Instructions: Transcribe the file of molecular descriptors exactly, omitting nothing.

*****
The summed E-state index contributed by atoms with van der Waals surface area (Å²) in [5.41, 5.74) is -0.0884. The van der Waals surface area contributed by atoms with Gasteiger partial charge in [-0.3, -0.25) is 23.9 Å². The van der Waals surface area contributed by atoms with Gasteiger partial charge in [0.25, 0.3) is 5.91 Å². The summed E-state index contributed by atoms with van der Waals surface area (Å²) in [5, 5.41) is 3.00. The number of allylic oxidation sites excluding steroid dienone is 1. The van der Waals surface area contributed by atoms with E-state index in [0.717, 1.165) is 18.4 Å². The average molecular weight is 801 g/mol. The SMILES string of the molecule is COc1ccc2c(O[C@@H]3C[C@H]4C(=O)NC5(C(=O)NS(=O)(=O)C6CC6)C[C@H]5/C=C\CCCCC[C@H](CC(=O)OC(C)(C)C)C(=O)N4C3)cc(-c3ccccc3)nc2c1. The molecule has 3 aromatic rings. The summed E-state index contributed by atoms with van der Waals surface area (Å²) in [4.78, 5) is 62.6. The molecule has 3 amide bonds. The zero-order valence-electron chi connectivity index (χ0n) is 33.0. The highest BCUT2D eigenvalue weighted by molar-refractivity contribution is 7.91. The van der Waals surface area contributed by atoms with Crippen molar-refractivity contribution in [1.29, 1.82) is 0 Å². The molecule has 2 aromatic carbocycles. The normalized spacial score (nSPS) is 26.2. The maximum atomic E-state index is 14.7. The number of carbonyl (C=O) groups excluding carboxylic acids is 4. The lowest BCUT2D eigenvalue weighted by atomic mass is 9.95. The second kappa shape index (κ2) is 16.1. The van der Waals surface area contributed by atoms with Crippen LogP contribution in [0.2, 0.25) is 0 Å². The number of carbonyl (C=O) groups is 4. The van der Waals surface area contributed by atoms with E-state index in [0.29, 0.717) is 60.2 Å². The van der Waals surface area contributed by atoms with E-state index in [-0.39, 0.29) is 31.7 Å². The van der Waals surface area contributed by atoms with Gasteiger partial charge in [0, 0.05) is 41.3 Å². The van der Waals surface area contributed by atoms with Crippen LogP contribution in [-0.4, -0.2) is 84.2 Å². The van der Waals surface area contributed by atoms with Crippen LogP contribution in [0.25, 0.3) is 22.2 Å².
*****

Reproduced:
The summed E-state index contributed by atoms with van der Waals surface area (Å²) in [5.41, 5.74) is -0.0884. The van der Waals surface area contributed by atoms with Gasteiger partial charge in [-0.3, -0.25) is 23.9 Å². The van der Waals surface area contributed by atoms with Gasteiger partial charge in [0.25, 0.3) is 5.91 Å². The summed E-state index contributed by atoms with van der Waals surface area (Å²) in [5, 5.41) is 3.00. The number of allylic oxidation sites excluding steroid dienone is 1. The van der Waals surface area contributed by atoms with E-state index in [0.717, 1.165) is 18.4 Å². The average molecular weight is 801 g/mol. The SMILES string of the molecule is COc1ccc2c(O[C@@H]3C[C@H]4C(=O)NC5(C(=O)NS(=O)(=O)C6CC6)C[C@H]5/C=C\CCCCC[C@H](CC(=O)OC(C)(C)C)C(=O)N4C3)cc(-c3ccccc3)nc2c1. The molecule has 3 aromatic rings. The summed E-state index contributed by atoms with van der Waals surface area (Å²) in [4.78, 5) is 62.6. The molecule has 3 amide bonds. The zero-order valence-electron chi connectivity index (χ0n) is 33.0. The highest BCUT2D eigenvalue weighted by molar-refractivity contribution is 7.91. The van der Waals surface area contributed by atoms with Crippen molar-refractivity contribution in [1.29, 1.82) is 0 Å². The molecule has 2 aromatic carbocycles. The normalized spacial score (nSPS) is 26.2. The maximum atomic E-state index is 14.7. The number of carbonyl (C=O) groups excluding carboxylic acids is 4. The lowest BCUT2D eigenvalue weighted by atomic mass is 9.95. The second kappa shape index (κ2) is 16.1. The van der Waals surface area contributed by atoms with Crippen LogP contribution in [0.2, 0.25) is 0 Å². The number of carbonyl (C=O) groups is 4. The van der Waals surface area contributed by atoms with E-state index in [0.29, 0.717) is 60.2 Å². The van der Waals surface area contributed by atoms with E-state index in [-0.39, 0.29) is 31.7 Å². The van der Waals surface area contributed by atoms with Gasteiger partial charge in [0, 0.05) is 41.3 Å². The van der Waals surface area contributed by atoms with Crippen LogP contribution in [-0.4, -0.2) is 84.2 Å². The van der Waals surface area contributed by atoms with Crippen LogP contribution in [0.25, 0.3) is 22.2 Å².